Andrew J.D Robinson's fourth annual 15 Second Horror Film Challenge has released a festival trailer. As the title suggests all the 500 plus films entered clock in at just 15 seconds long each. Judging takes place from November to December with two judge panels: a community panel and an impressive celebrity judges panel The list of celebrity judges is over 40 and features such people as Lloyd Kaufman (Troma), Jessica Cameron (American Guinea Pig: The Song of Solomon) and Jason Lively (Night of the Creeps). The final 20 last year were a lot of fun to watch and so I look forward to seeing what is chosen for this years contest winners.
The official trailer for Human Hibachi has came out now. This found footage horror is due for release in 2019 and is about a Japanese man documenting his girlfriends 35th birthday from the moment she wakes up to the moment everything goes wrong. This is currently in post production.
Finally as a Halloween treat is the free online release of short horror Goodnight, Gracie. When I reviewed this last year I gave it a solid 8/10 and thought it was pretty special. You should definitely check this one out. That is all to say for this round-up, except Happy Halloween!
Sunday, 28 October 2018
Taking place in Los Angeles two hitmen: seasoned veteran Gio (Aaron Guerrero) and rookie Frankie (Frankie Pozos) have been sent out on a mission by their boss Mr. Kinski (Mel Novak - Bruce Lee's Game of Death, An Eye for An Eye). Before they can start though they have an hour to kill, so to while away the time the duo tell each other stories about horrific events that are purported to have taken place in the area.
There are four stories here including the wrap around one with each one being different enough to stand out. The main story An Hour to Kill is not horror related in the slightest (it had a feeling of Reservoir Dogs), yet the ones the characters in this tell are. This created a weird divide between genres but with such casting for Gio and Frankie I didn't mind. Frankie in particular shined due to Pozos entertaining turn as the eager newbie who constantly likens himself to a snake. There was good chemistry between these two and their wrap-around plot actually went places with a decent finale and a nice little cast of characters such as the mohawk wearing bartender Vince (Vince Kelvin) and the crazy tattooed gangster Arash (Arash Dibazer).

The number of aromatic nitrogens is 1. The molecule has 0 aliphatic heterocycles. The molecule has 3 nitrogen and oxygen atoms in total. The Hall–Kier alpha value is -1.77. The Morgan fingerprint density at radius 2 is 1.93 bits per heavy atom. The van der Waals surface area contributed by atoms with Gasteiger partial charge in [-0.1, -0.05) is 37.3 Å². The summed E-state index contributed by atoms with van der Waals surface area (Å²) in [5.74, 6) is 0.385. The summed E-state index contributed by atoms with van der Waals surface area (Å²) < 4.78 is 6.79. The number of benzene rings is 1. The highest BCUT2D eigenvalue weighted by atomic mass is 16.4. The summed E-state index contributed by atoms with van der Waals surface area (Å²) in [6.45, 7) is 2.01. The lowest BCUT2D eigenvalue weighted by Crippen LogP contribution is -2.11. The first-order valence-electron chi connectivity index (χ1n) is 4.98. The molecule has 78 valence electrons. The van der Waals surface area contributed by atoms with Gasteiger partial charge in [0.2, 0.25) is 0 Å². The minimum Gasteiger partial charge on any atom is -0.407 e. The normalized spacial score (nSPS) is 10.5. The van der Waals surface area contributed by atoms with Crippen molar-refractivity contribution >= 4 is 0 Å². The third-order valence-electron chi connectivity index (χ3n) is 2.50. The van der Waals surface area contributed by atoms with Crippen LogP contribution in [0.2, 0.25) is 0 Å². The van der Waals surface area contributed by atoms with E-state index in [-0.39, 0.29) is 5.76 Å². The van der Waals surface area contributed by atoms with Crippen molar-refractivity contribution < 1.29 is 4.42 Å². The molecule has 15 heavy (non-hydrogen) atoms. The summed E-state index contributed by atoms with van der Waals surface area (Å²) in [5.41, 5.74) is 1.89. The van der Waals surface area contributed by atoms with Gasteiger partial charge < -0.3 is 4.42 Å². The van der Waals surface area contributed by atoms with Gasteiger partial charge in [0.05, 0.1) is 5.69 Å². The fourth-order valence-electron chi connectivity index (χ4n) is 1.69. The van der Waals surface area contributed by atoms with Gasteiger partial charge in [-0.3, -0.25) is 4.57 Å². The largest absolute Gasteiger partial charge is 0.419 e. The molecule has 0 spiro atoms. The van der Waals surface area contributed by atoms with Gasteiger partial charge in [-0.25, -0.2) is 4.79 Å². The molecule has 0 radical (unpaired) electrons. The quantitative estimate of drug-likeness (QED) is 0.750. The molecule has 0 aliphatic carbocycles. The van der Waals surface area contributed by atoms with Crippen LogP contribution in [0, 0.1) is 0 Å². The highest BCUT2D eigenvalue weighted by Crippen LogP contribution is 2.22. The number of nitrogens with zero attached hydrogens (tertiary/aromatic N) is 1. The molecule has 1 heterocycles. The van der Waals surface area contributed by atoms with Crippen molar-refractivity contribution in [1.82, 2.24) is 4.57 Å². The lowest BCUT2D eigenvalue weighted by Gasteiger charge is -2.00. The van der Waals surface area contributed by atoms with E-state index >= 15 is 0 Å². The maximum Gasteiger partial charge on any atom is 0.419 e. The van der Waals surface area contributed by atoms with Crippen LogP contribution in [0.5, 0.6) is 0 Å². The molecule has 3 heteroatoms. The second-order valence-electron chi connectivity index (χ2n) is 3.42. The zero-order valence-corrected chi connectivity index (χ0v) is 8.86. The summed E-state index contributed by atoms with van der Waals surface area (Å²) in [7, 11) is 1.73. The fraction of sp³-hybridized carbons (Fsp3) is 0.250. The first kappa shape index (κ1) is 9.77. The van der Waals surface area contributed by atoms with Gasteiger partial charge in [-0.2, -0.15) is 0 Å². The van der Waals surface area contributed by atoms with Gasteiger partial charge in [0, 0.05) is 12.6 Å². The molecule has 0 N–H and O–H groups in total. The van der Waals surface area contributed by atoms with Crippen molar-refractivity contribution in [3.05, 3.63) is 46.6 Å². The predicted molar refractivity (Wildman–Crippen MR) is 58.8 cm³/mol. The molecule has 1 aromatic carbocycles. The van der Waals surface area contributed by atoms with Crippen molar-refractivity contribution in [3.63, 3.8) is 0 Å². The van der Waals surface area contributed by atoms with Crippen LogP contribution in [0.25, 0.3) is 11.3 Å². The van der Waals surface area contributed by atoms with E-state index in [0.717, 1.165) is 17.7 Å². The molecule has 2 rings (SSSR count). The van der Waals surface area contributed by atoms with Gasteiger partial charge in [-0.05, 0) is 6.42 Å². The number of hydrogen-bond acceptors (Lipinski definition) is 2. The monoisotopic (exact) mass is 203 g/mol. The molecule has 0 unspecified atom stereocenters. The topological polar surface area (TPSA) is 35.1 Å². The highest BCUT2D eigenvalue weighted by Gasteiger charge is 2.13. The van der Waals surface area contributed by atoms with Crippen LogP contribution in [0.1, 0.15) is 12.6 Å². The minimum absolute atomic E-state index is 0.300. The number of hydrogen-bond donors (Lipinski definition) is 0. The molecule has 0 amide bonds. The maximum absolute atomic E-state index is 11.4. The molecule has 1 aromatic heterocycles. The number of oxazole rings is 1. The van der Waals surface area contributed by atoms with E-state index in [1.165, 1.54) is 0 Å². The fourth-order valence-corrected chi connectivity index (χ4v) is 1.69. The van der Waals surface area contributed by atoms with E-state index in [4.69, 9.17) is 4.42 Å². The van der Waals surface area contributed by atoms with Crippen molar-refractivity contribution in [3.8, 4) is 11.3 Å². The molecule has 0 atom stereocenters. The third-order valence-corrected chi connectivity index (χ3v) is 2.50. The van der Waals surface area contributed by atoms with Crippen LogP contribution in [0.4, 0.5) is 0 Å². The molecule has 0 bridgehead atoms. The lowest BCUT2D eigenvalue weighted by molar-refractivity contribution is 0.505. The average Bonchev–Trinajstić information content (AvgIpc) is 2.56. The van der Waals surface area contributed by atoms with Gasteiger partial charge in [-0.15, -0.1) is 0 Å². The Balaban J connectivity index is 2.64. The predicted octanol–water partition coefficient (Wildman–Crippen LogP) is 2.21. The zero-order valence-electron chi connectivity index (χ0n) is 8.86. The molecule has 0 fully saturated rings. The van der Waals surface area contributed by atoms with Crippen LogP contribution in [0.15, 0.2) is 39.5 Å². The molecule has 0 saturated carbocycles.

Saturday, 27 October 2018
So I definitely do not read as often as I used to as I started reading horror anthology Trapped Within on 22nd September 2017 and only finished it last week! I blame video games to be honest...no, seriously. So the sign of a good anthology is the topic that ties the stories all together and the concept is as the title suggests being trapped. I will start off by saying though that the most horrific story out of all these isn't even a story, it is instead the introduction by Debbie Bradshaw who describes the real life event that was her father having a stroke. I didn't really know much about strokes and so it was heartbreaking to read about how much this affected both this man and those who love him. All proceeds of Trapped Within go towards the Stroke Association so even if I were to give this a bad review (spoiler; I don't) I would still implore people to buy the book.
This anthology features twenty four different short horror stories that as stated go with the idea of being trapped. Some of the authors of these I had heard of (such as James Newman - The Wicked, Duncan P. Bradshaw - Class Three, and Adam Millard - Larry) but the majority I had not read any of their stuff before, as I said I really do not read as much as I should. Looking at the mess of notes I made over the course of a year I can't see that there was any one story that I didn't like in one way or another but there were certainly ones that really stood out for me. I was not too impressed with the anthology to begin with and I think that was more how the stories were set out. The first three; That Damn Slit (Newman), With Blackest Moss (Christine Morgan) and ChaGrin (Jonathan Butcher) were each good in their own right, but all used an abusive family member as the idea of being trapped, I started to fear that all twenty four would follow the similar idea rather than branching out and trying different things. It is when some variation starts that Trapped Within really comes to life.